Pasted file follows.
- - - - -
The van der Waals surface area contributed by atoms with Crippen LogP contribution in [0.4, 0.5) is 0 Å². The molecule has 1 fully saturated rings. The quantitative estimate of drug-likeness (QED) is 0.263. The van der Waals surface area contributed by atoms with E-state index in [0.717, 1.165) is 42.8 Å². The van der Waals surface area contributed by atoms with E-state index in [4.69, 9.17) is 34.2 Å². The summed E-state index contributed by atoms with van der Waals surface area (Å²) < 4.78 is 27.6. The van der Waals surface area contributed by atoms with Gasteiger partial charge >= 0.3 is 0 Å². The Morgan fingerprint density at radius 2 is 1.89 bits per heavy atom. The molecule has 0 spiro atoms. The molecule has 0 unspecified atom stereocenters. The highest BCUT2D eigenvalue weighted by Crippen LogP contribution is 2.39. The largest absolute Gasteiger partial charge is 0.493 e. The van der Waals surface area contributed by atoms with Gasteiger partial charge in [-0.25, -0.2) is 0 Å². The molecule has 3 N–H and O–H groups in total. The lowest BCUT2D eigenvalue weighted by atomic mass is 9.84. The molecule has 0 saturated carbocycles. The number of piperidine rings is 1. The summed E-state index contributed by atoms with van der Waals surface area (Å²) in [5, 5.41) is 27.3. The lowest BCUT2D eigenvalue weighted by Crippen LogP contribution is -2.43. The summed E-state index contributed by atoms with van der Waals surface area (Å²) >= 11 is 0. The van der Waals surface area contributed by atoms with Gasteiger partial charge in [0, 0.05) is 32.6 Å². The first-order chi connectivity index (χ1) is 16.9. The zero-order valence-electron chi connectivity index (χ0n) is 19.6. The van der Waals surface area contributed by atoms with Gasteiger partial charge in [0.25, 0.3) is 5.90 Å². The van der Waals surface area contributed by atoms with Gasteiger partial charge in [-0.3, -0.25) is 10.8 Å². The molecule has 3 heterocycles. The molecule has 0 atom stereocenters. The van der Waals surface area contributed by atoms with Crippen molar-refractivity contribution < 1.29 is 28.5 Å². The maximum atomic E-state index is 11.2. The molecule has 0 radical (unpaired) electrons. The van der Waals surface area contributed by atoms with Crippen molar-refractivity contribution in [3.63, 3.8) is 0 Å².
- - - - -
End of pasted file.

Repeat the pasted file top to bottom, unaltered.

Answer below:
The van der Waals surface area contributed by atoms with Crippen LogP contribution in [0.4, 0.5) is 0 Å². The molecule has 1 fully saturated rings. The quantitative estimate of drug-likeness (QED) is 0.263. The van der Waals surface area contributed by atoms with E-state index in [0.717, 1.165) is 42.8 Å². The van der Waals surface area contributed by atoms with E-state index in [4.69, 9.17) is 34.2 Å². The summed E-state index contributed by atoms with van der Waals surface area (Å²) < 4.78 is 27.6. The van der Waals surface area contributed by atoms with Gasteiger partial charge >= 0.3 is 0 Å². The Morgan fingerprint density at radius 2 is 1.89 bits per heavy atom. The molecule has 0 spiro atoms. The molecule has 0 unspecified atom stereocenters. The highest BCUT2D eigenvalue weighted by Crippen LogP contribution is 2.39. The largest absolute Gasteiger partial charge is 0.493 e. The van der Waals surface area contributed by atoms with Gasteiger partial charge in [-0.25, -0.2) is 0 Å². The molecule has 3 N–H and O–H groups in total. The lowest BCUT2D eigenvalue weighted by atomic mass is 9.84. The molecule has 0 saturated carbocycles. The number of piperidine rings is 1. The summed E-state index contributed by atoms with van der Waals surface area (Å²) in [5, 5.41) is 27.3. The lowest BCUT2D eigenvalue weighted by Crippen LogP contribution is -2.43. The summed E-state index contributed by atoms with van der Waals surface area (Å²) >= 11 is 0. The van der Waals surface area contributed by atoms with Gasteiger partial charge in [0, 0.05) is 32.6 Å². The first-order chi connectivity index (χ1) is 16.9. The zero-order valence-electron chi connectivity index (χ0n) is 19.6. The van der Waals surface area contributed by atoms with Gasteiger partial charge in [0.25, 0.3) is 5.90 Å². The van der Waals surface area contributed by atoms with Gasteiger partial charge in [-0.3, -0.25) is 10.8 Å². The molecule has 3 heterocycles. The molecule has 0 atom stereocenters. The van der Waals surface area contributed by atoms with Crippen molar-refractivity contribution < 1.29 is 28.5 Å². The maximum atomic E-state index is 11.2. The molecule has 0 radical (unpaired) electrons. The van der Waals surface area contributed by atoms with Crippen molar-refractivity contribution in [3.63, 3.8) is 0 Å².